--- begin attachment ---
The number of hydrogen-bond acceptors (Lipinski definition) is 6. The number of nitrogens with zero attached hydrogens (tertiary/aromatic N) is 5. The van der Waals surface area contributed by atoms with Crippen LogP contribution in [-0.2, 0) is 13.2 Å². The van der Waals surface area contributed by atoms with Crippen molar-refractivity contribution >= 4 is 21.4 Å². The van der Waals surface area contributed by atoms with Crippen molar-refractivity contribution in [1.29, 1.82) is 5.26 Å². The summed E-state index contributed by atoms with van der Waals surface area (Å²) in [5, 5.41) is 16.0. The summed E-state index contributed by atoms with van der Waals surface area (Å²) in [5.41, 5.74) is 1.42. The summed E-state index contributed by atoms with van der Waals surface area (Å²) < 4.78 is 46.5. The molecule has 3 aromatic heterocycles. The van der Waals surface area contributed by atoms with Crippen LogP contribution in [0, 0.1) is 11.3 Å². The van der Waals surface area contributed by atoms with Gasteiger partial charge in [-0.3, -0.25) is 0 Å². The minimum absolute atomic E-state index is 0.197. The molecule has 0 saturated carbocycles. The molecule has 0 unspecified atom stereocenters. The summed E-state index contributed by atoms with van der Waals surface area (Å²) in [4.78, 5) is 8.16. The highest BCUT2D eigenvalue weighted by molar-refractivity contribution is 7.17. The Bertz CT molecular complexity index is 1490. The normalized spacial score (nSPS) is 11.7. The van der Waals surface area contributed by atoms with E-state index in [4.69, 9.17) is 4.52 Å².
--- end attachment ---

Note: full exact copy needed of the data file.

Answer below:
The number of hydrogen-bond acceptors (Lipinski definition) is 6. The number of nitrogens with zero attached hydrogens (tertiary/aromatic N) is 5. The van der Waals surface area contributed by atoms with Crippen LogP contribution in [-0.2, 0) is 13.2 Å². The van der Waals surface area contributed by atoms with Crippen molar-refractivity contribution >= 4 is 21.4 Å². The van der Waals surface area contributed by atoms with Crippen molar-refractivity contribution in [1.29, 1.82) is 5.26 Å². The summed E-state index contributed by atoms with van der Waals surface area (Å²) in [5, 5.41) is 16.0. The summed E-state index contributed by atoms with van der Waals surface area (Å²) in [5.41, 5.74) is 1.42. The summed E-state index contributed by atoms with van der Waals surface area (Å²) < 4.78 is 46.5. The molecule has 3 aromatic heterocycles. The van der Waals surface area contributed by atoms with Crippen LogP contribution in [0, 0.1) is 11.3 Å². The van der Waals surface area contributed by atoms with Gasteiger partial charge in [-0.3, -0.25) is 0 Å². The minimum absolute atomic E-state index is 0.197. The molecule has 0 saturated carbocycles. The molecule has 0 unspecified atom stereocenters. The summed E-state index contributed by atoms with van der Waals surface area (Å²) in [4.78, 5) is 8.16. The highest BCUT2D eigenvalue weighted by molar-refractivity contribution is 7.17. The Bertz CT molecular complexity index is 1490. The normalized spacial score (nSPS) is 11.7. The van der Waals surface area contributed by atoms with E-state index in [4.69, 9.17) is 4.52 Å².